The frameworks for sound operation are laid in the budget process. A budget is a summary of the way you believe the economic situation will develop, so it is a presentation of the expected revenues and costs during a given period, for example the coming year. The aim is to reflect expectations about economic operations and serve as a control and governance tool.

Preparation of the Operating Budget should be done in the preceding autumn so that from January on there is a suitable yardstick in place for planning operations. The budget should be examined and revised mid-year once results for the first half year are known.

There are a number of forms of budget that can be useful to gain an overview of how your business is doing:

Operating budget

The Operating Budget (also known as the Annual Budget) shows the expected revenues and costs during a fiscal year. The idea is to help you plan operations and it should be consistent with adopted action plans and focus areas. The budget is adopted by the company directors and becomes the administration's key tool for day-to-day operation.

When the Operating Budget is drawn up you must ensure that all particulars are obtained and taken into account. Here are some relevant factors in this process:

-    Fixed costs (overheads)

-    Variable costs

-    Investments

-    Currency

-    Revenues

-    Sponsor revenues

Event budget

A key undertaking for most Event Organisers and Concert Promoters will be creating Event Budgets. An Event Budget gives an overview of the finances for an event. Here you set out the specific revenues and expenses involved, calculate how many tickets need to be sold, and at what ticket price. An Event Budget of this kind will be a great help when determining the ticket price for the concert and estimating the size of the audience. It is easy to make the mistake of believing that an event has made a profit, when in fact it made a loss when you add up all the transactions involved.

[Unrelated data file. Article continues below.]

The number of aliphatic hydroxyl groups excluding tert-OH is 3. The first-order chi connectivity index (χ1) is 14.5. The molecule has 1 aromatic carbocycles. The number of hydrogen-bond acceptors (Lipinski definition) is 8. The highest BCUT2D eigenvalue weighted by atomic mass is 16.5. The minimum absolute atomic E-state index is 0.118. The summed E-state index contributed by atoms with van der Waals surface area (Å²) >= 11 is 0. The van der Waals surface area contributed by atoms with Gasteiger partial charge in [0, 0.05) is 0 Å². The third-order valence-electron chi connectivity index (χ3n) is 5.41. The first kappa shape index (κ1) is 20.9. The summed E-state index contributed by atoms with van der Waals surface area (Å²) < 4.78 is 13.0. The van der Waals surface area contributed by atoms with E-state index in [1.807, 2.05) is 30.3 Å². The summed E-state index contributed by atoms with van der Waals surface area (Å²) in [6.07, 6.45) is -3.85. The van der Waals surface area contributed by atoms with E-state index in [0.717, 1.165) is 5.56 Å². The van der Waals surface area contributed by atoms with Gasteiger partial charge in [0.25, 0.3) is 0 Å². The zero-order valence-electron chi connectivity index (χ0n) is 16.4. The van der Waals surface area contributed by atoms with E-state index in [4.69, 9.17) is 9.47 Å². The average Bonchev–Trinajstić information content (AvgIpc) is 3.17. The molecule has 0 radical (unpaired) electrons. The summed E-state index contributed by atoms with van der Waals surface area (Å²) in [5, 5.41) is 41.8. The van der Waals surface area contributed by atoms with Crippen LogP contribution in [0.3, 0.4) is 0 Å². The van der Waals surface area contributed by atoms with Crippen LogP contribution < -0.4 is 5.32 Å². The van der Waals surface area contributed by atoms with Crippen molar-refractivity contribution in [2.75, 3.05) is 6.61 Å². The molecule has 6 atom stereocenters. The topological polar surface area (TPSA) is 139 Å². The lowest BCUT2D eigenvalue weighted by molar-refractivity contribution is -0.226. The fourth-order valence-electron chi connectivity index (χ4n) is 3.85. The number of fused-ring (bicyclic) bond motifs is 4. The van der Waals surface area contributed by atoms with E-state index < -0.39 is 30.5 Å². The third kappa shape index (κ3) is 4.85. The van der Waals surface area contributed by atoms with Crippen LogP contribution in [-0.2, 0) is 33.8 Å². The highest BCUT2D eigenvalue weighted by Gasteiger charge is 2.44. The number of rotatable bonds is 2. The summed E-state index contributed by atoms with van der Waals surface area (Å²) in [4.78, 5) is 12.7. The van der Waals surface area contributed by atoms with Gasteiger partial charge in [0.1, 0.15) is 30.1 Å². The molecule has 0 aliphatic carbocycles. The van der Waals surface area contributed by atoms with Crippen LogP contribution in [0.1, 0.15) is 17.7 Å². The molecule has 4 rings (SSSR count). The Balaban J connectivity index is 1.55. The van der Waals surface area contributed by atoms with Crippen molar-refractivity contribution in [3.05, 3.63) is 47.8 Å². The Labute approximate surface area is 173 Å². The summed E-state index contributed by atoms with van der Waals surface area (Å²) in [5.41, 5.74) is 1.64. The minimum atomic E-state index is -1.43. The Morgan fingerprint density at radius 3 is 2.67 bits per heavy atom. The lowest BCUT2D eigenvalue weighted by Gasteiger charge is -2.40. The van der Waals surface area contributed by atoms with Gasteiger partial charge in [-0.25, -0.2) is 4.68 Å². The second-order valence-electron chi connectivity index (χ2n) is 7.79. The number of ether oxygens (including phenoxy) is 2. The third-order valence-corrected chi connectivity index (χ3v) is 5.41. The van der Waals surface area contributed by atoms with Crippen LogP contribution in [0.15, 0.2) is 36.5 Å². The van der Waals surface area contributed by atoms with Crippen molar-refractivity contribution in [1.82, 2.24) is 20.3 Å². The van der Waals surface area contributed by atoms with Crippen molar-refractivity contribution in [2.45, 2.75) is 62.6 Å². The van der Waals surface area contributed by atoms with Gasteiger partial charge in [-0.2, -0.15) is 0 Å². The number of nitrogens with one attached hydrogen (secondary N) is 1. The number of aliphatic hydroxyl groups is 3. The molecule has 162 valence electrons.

Liquidity budget

The Liquidity Budget is an overview of planned monies coming in (receipts) and monies going out (payments) during a period of time. Also known as the Cashflow Budget, it reveals whether there are sufficient funds to pay the bills as they fall due. The Liquidity Budget tells you something about your ability to pay.

When preparing the Liquidity Budget, receipts and payments are accrued over the relevant periods, for example for each month. It is a tool that helps keep track of how much money is available in each month and how much is needed for commitments. It is a budget showing how much cash is available during any given period.

Crew and salaries

Many people are likely to be involved in planning and organising an event. As a Concert Promoter you are responsible for safeguarding and taking care of these individuals and promoting a sound working environment.

Employee, free-lance or self-employed

An employee performs work in someone else's service. By contrast, a free-lancer gets a fee or other consideration for delivering a service. The major difference between the two is who bears the risk and cost. If it is the employer, then the individual is an employee. If it is an external or hired person, then the individual is working free-lance.

A self-employed person undertaking an assignment for a Concert Promoter does so for his own account and risk, and the Promoter only pays the agreed fee, without withholding taxes or paying National Insurance. On the other hand, employees and free-lancers are paid a salary less withheld taxes, and the Promoter must pay the NI contribution.

Insurance cover

A Promoter who employs others has certain "employer responsibilities" he must attend to. One of these responsibilities is to obtain satisfactory insurance cover, and details need to be checked with the national legislation in the country in question.

Salaries and fees

Salaries include all compensation paid by the Promoter to employees (salaries) and free-lancers (fees) for the work done. It is important to note that salaries are more than the pure cash payment, and there are strict rules regarding other benefits (like meals, hotels, airfares) that are also defined as salary.

Daily accounting procedures

When you have launched a business, drawn up a budget and planned a concert or two, it is important to establish accounting procedures to be adhered to before, during and after the event. These procedures ensure consistent handling of commercial aspects by everyone in the organisation. It is also very important to identify exactly who has the "authorisation for expenditure" and identify other powers and authorities.

Drawing up sound economic procedures at the start of the year will save time and frustration later on. The most important rule is to always keep written documentation of every transaction. This includes all vouchers, receipts, payments and bank statements.